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Why is Insomnia So Common in Menopause?

by | Last updated: Aug 31, 2022 | Menopause | 2 comments

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Most women know that once they go through menopause that their sleep habits may change. Insomnia is an incredibly common symptom in menopause. As you’re going through the change of life, problems sleeping can start in perimenopause and extend all the way through menopause.

Usually, once you go through menopause and you’ve been menopausal for a couple of years, your sleep patterns adjust to your lower hormones and you’re able to sleep again, but some women in post-menopause will continue to have issues with insomnia.

So what’s going on? Well, we’ve discussed a lot about how menopause affects your hypothalamus. That’s really the issue. Your dysfunctional menopausal hypothalamus.

Being able to sleep through the night or not has to do with how balanced your hypothalamus is.

Your hypothalamus controls your day-night cycles – your sleep rhythms. Your hypothalamus is incredibly sensitive to light. It tells your pineal gland when to make melatonin and wakes you up in the morning with bursts of dopamine to turn off prolactin. Prolactin is another nocturnal hormone that helps put you into the deepest sleep and triggers your immune system to protect you.

When your hypothalamus becomes out of sync at menopause because your estrogen and progesterone levels have fallen, your day-night cycles can be really messed up. It’s very difficult to fall asleep, and more so, it’s difficult to stay asleep.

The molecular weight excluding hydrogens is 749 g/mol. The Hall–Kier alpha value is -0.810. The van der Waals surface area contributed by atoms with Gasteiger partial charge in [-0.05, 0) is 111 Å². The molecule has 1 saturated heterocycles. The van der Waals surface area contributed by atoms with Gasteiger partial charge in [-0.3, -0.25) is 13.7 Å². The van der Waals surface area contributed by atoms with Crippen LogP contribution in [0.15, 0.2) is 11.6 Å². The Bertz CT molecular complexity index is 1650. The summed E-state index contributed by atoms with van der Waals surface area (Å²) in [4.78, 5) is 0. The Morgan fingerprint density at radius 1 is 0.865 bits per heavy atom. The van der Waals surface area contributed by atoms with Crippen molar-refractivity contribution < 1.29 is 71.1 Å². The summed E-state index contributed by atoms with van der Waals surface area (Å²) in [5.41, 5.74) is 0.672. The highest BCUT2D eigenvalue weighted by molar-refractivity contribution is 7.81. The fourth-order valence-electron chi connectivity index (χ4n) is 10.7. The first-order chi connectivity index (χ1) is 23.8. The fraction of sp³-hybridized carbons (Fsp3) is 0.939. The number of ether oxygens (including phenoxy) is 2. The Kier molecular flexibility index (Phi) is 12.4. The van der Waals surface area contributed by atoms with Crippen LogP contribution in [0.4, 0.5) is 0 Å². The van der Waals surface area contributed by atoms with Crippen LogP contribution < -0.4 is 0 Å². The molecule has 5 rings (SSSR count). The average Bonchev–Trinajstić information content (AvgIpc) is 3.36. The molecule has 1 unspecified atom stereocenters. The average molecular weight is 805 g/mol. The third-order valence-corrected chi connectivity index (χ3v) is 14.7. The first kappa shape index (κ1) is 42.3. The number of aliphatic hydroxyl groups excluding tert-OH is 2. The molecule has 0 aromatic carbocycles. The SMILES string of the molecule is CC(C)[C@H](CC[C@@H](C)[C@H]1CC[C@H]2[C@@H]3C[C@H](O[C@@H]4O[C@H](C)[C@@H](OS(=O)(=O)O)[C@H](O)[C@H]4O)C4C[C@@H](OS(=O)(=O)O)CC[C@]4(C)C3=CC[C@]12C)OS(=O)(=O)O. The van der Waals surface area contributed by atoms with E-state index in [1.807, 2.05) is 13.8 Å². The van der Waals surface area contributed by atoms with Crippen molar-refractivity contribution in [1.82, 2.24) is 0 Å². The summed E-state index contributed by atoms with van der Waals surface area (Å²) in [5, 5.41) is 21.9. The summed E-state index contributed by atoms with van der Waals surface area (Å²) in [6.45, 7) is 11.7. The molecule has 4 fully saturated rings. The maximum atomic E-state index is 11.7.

You don’t go into that deep REM sleep, and you’re easily awakened – waking up between two and four in the morning is very very common.

So, once you’re through the change and you’re past menopause – you’re in the postmenopausal period – what can you do to get back to sleep?

Taking hormone replacement therapy through the change can help. But what if you’ve decided not to take any bioidentical hormones, what can you do about insomnia?

Well, at this point your melatonin levels have dropped pretty significantly. Taking low doses of melatonin, especially in a sustained-release form – meaning it’s not going to be released into your body right away but starts to release quite a few hours after you take it – can actually help you to get deeper sleep and stay asleep.

And you don’t have to take melatonin forever.

You can actually help to reset your circadian rhythm by taking melatonin for about three weeks. And then slowly weaning off of it again.

But there’s more that you can do. It’s super important that you practice really good sleep hygiene throughout the change of life and especially in the postmenopausal period.  When you get up in the middle of the night because you have to urinate and turn on all the lights and find that you’re not being able to fall back asleep so you watch TV to calm down,- that’s not the way to reset your circadian rhythm.

You should not be exposed to any light at night because it disrupts your melatonin production drastically. A study was done on college students in which researchers kept the subjects sleep-deprived for multiple days. And then finally allowed them to sleep in a completely dark room and checked their salivary melatonin levels, which were nice and high until the researchers shone a small penlight on the back of the subjects’ knees. The light didn’t even have to shine in their eyes in order for their melatonin levels to drop.